Joyfully kissing her beautiful baby boy - the girl branded too stupid to be a wife or a mother
By Alison Smith Squire
Laughing in the autumn sunshine, a baby boy takes his first wobbly steps along a sandy beach. His delighted and attentive mother offers a safe pair of arms as his proud father captures the moment with his camera.
It is a touching scene that any parent would recognise. But it is particularly precious for Kerry Robertson and her new husband Mark McDougall.
Kerry, you may remember, is the slender brunette whose wedding was dramatically halted a year ago by Fife social services because they judged her too ‘stupid’ to understand the vows.
Four months later, the social services struck again. As Kerry breast-fed her three-day-old son Ben, council officials who feared she lacked the intelligence to be a good mother came into the maternity ward and took the child into care.
Already banned from marrying, Kerry, 18, and Mark, 26, were forced to leave the hospital without their newborn son.
Today, however, The Mail on Sunday can reveal that they have been reunited with their little boy and are now both living with him for the first time since he was born.
The authorities in Ireland, where they fled before the birth in the hope that they could keep their baby, have agreed that Ben can indeed stay with his parents.
This is not their only piece of happy news. Earlier this month, Mark and Kerry finally married in a tender ceremony at a hotel in County Waterford, defying those who said their relationship could never last.
‘All I ever wanted was to be married to Mark and to live a normal life with our son,’ said Kerry yesterday.
‘Now I just feel so contented and happy to be a proper family at last. I love being with Ben and being his mum. I have cried a lot over the past year but it’s only brought Mark and me closer.’
The couple’s resilience and the resourcefulness they have shown in fighting for the right to bring up their son together seems to make a mockery of the view that Kerry was too weak-minded to be a wife and mother.
Some would say it is difficult to see why Fife social services came to that conclusion in the first place.
Kerry’s friends accept that she was in the remedial class of her local state school, but point out that her educational difficulties were caused, in part, because she missed a lot of school time through treatment for a cleft palate.
They say she is chatty – indeed her new husband describes her as ‘bossy’ – and claim the root of the problem was that she found Scottish social workers so patronising that she refused to co-operate with them, often meeting their questions with silence.
Only in Ireland, where the professionals seemed more understanding, did she open up and talk about her situation, say her friends.
When the couple’s plight first came to public attention last year, there was a huge outcry at what seemed to be a monstrous abuse of power. Social workers had descended upon Kerry and Mark just 48 hours before they were due to get married, telling them their wedding would be unlawful.
In a highly unusual step, Dunfermline Register Office refused to sanction the marriage after Fife council wrote a letter of objection.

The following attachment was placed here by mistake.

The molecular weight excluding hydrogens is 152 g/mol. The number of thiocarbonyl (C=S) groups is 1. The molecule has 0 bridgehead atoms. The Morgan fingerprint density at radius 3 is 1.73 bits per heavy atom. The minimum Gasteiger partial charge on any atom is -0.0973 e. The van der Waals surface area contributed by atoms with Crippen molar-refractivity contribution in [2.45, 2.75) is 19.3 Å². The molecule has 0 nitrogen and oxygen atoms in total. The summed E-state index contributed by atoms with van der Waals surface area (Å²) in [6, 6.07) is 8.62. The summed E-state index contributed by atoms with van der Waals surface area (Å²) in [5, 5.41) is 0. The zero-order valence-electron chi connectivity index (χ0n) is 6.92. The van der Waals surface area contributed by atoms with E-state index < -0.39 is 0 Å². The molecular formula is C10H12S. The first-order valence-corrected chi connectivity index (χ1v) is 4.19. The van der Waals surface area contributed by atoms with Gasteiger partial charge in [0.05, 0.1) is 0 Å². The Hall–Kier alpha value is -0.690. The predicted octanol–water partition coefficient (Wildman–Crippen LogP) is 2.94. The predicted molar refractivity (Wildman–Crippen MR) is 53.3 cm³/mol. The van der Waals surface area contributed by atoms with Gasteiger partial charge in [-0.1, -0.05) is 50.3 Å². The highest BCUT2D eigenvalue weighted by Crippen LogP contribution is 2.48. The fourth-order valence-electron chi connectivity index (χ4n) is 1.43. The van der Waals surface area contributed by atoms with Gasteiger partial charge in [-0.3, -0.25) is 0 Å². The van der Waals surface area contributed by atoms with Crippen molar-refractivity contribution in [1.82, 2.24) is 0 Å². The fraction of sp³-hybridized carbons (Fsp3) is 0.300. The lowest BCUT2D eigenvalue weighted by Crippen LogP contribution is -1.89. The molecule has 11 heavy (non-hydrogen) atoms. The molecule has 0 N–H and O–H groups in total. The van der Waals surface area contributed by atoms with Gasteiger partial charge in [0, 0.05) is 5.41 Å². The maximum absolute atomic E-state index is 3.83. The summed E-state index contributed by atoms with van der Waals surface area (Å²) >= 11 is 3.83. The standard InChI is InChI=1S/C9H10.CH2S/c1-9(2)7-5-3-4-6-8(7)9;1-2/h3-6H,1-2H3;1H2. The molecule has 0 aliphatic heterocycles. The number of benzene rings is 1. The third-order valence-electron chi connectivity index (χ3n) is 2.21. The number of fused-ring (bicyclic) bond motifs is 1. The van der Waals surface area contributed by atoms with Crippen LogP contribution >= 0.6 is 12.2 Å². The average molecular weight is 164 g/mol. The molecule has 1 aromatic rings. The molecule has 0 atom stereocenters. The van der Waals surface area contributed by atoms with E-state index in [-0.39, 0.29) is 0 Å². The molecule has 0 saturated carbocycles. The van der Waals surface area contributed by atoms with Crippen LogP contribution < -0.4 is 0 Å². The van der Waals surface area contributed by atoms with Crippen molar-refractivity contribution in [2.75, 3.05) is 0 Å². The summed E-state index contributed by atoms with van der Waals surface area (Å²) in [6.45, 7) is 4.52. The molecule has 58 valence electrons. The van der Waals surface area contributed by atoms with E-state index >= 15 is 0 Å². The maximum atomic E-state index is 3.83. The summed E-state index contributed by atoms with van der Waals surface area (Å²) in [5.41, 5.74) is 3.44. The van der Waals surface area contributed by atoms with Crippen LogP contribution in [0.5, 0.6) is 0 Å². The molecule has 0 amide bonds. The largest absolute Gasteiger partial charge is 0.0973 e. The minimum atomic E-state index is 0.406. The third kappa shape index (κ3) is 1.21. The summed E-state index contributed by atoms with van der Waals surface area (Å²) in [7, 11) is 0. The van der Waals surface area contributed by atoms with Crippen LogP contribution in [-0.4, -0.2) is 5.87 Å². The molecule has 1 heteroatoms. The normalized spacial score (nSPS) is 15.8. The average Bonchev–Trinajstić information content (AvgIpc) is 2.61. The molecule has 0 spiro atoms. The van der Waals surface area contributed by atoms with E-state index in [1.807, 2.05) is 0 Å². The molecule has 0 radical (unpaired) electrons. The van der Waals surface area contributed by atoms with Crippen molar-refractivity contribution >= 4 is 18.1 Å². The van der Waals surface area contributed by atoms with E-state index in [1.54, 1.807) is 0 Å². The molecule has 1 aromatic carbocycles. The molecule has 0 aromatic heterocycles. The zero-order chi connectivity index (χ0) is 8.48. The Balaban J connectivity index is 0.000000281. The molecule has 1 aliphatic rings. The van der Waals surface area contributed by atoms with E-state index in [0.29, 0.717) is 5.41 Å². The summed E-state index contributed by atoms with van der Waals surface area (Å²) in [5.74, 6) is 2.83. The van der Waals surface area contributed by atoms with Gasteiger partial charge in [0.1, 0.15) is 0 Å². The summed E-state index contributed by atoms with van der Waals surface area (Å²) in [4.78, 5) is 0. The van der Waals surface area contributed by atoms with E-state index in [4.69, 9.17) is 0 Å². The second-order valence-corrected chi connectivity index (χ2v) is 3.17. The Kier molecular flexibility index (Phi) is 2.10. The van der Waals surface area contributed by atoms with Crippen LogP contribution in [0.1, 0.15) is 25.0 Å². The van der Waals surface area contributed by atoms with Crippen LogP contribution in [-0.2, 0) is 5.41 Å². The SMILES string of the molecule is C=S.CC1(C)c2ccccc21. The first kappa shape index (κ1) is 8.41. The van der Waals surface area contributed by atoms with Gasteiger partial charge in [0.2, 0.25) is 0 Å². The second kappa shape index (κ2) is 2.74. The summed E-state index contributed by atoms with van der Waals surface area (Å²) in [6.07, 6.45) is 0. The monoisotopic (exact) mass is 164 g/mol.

The removal of their child a few months was even more heart-wrenching and sparked a major campaign of protest on the internet.
Mark says he is still struggling to come to terms with the ‘nightmare’ they were put through. A gentle, mild-mannered young man, he says quietly: ‘I will never forget the day we were forced to hand Ben over. Kerry had just finished breast-feeding and both of us were in pieces. We were totally helpless to do anything about it.
‘To say we have been on a rollercoaster over the past year would be an understatement. It has been traumatic. And although now we are married and have Ben with us at last, I can’t help but feel bitter that we have had to go through all this.’
Many would have crumbled under the strain. For the past few months, Mark and Kerry have been forced to go through rigorous tests to prove they can be good parents.
It would appear their only ‘crime’ is that Kerry suffers from mild learning difficulties, although the true extent of these has always been a matter of contention.
Indeed, Mark and Kerry claim she has never undergone any official psychological assessment and, before having Ben, she successfully worked as a childcare assistant in a school.
Although no one is pretending she is academically gifted, to meet her is to encounter a lively young woman in the mould of any other young mum. Certainly, it is hard to fathom why Fife social services reached such a damning verdict.
The authorities first took a formal interest in Kerry when, at the age of just nine months, her parents handed her to the care of her grandmother, who brought her up overseen by Fife social services.
Even so, there was little to distinguish Mark and Kerry from any other young couple. When she became unexpectedly pregnant they were pleased rather than concerned. They had organised a white wedding in church, bought a dress and rings, arranged the reception and were eagerly anticipating their big day.
Mark recalls: ‘We were about to go out and make a few final arrangements for our wedding when we heard a frantic rapping at the front door.
‘When we opened it, two social workers burst in and told us that the marriage was illegal because Kerry has learning difficulties. They said she did not possess the capacity to make such a decision.’
Then came the second bombshell – their baby would be removed at birth. Once again, social workers believed her learning difficulties could lead to the baby suffering ‘emotional harm’.
‘It was as if I didn’t matter as a father,’ recalls Mark.
‘By stopping our wedding, social workers had taken away my rights as the baby’s dad. The fact that I would always be there to look after Ben as well didn’t seem to make any difference.’